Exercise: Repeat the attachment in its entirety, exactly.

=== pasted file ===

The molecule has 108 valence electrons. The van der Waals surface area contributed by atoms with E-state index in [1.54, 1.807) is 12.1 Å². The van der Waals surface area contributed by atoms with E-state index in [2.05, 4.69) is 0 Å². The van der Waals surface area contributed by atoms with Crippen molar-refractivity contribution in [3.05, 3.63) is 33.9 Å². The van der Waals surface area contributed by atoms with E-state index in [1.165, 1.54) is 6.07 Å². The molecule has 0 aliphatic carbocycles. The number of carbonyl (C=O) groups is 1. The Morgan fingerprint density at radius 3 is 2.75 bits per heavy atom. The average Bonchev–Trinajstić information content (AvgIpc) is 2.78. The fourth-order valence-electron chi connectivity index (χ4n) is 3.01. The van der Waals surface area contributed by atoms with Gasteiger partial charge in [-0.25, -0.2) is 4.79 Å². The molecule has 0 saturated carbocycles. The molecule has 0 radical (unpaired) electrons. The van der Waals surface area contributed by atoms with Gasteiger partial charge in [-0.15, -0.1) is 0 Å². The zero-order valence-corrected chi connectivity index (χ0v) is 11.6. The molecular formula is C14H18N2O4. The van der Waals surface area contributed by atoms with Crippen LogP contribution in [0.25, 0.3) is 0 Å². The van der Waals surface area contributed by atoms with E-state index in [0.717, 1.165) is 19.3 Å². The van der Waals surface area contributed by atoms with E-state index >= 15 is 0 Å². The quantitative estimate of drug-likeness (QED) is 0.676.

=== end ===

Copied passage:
The molecule has 108 valence electrons. The van der Waals surface area contributed by atoms with E-state index in [1.54, 1.807) is 12.1 Å². The van der Waals surface area contributed by atoms with E-state index in [2.05, 4.69) is 0 Å². The van der Waals surface area contributed by atoms with Crippen molar-refractivity contribution in [3.05, 3.63) is 33.9 Å². The van der Waals surface area contributed by atoms with E-state index in [1.165, 1.54) is 6.07 Å². The molecule has 0 aliphatic carbocycles. The number of carbonyl (C=O) groups is 1. The Morgan fingerprint density at radius 3 is 2.75 bits per heavy atom. The average Bonchev–Trinajstić information content (AvgIpc) is 2.78. The fourth-order valence-electron chi connectivity index (χ4n) is 3.01. The van der Waals surface area contributed by atoms with Gasteiger partial charge in [-0.25, -0.2) is 4.79 Å². The molecule has 0 saturated carbocycles. The molecule has 0 radical (unpaired) electrons. The van der Waals surface area contributed by atoms with Gasteiger partial charge in [-0.15, -0.1) is 0 Å². The zero-order valence-corrected chi connectivity index (χ0v) is 11.6. The molecular formula is C14H18N2O4. The van der Waals surface area contributed by atoms with Crippen LogP contribution in [0.25, 0.3) is 0 Å². The van der Waals surface area contributed by atoms with E-state index in [0.717, 1.165) is 19.3 Å². The van der Waals surface area contributed by atoms with E-state index >= 15 is 0 Å². The quantitative estimate of drug-likeness (QED) is 0.676.